Utah’s high school class of 2017 scored an average of 20.3 points on the ACT, slightly better than 2016 students’ 20.2 but still behind the national mark of 21 on a 36-point scale, officials said Wednesday.
“It‘s good news,” Mark Peterson, spokesman for the Utah Board of Education, said of new data released by the college-readiness testing organization. “It‘s not great news, but it’s good news.”
The performance of Utah students ranks 33rd nationwide, when compared to all states, including ones where only college-bound and high-achieving students take the ACT.
Utah tied for fifth place among the 17 states where the ACT is administered to 100 percent of public-school children. Wider student participation in the ACT correlates with lower statewide scores, ACT spokesman Ed Colby said, because in states where the ACT is voluntary, the exam is more likely to be completed by high-achieving students.
“You’re including students in Utah who might not have been preparing for the outcome of college,” Colby said.
Utah’s ACT data include roughly 3,000 private- and home-school students, Peterson said, who completed the exam outside the direction of the state’s public school system.
Among demographic groups, white students in Utah scored the highest with an average of 21.4 points, while black and American Indian students scored 16.6 points and 16 points, respectively.
ACT data also show that 23 percent of Utah test-takers achieved the minimum benchmark scores for college readiness in all four test subjects — 23 points for science, 22 points for both reading and mathematics and 18 points for English.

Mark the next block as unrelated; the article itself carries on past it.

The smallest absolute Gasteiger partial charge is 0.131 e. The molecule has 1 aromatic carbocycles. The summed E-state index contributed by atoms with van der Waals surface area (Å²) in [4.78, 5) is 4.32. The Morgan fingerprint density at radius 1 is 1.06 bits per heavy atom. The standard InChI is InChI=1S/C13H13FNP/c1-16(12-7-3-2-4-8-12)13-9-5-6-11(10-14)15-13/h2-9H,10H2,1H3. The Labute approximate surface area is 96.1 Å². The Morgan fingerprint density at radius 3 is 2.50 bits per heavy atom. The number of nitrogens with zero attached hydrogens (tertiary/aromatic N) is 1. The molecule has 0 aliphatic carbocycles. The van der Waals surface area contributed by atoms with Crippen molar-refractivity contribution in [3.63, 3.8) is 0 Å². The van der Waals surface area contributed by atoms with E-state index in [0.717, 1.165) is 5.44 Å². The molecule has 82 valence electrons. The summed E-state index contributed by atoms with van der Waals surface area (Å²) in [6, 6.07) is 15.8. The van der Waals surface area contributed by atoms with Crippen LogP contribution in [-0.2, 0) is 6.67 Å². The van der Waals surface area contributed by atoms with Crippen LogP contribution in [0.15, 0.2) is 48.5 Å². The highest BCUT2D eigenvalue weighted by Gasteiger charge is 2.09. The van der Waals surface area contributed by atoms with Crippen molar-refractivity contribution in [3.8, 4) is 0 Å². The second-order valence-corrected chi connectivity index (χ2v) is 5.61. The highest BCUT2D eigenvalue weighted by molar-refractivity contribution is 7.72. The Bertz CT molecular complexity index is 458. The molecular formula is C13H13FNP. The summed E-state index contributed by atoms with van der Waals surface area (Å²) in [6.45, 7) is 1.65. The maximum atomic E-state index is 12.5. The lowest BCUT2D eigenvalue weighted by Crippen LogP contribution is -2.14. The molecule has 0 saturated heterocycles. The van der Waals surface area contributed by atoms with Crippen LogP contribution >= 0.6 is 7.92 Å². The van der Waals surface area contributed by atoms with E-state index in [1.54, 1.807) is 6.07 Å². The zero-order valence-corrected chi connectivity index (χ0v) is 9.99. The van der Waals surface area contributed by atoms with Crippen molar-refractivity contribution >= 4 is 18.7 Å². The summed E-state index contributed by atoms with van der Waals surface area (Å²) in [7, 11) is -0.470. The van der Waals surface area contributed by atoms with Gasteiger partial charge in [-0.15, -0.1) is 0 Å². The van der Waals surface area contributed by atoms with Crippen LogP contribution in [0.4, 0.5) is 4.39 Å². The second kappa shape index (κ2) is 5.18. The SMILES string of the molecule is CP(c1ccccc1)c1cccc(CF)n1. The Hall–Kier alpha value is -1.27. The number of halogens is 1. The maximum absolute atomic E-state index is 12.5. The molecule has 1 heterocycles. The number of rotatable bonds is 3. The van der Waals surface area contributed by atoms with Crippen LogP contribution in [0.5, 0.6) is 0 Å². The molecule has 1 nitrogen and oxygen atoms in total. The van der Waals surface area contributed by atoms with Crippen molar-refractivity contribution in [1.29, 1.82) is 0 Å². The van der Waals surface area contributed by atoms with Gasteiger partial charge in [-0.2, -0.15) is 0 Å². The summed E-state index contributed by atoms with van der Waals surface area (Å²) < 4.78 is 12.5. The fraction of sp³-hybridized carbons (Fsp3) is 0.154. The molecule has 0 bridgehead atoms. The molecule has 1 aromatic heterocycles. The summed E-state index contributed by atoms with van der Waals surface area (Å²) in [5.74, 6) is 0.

That success rate is unchanged from 2016, when 23 percent of students similarly met the college-readiness benchmarks, defined as the minimum score at which a student is expected to have a 50 percent likelihood of earning a grade of B or higher in a first-year college or university course.
“The [state school] board is looking for everybody doing well and hitting those college-readiness benchmarks,” Peterson said.
ACT overtook its rival, the SAT, as the nation’s largest college-readiness exam in 2012. The results released Thursday show more than 2 million students completing the ACT, or roughly 60 percent of the national graduating class of 2017.
Growth of ACT participation was partly fueled by so-called full-census states, such as Utah, adopting the exam as a universal standard for high school college readiness. A suite of pre-ACT assessments has also grown in popularity as states have incorporated the tests into their responses to a host of federal requirements.
The Utah Board of Education had planned to replace its year-end test, SAGE, with ACT assessments in grades nine and 10 for the current school year. But that decision was recently reversed due to concerns that the national exam would violate state testing and school accountability laws.
High school juniors will continue to take the ACT test each year, but a search for a new testing system to replace SAGE in grades three through 10 is ongoing.
“Raising ACT scores is a priority for the Utah State Board of Education,” State Superintendent Sydnee Dickson said in a statement. “We are confronting the challenges brought on by increasing numbers of students taking the test and by the increasing economic diversity in the state.”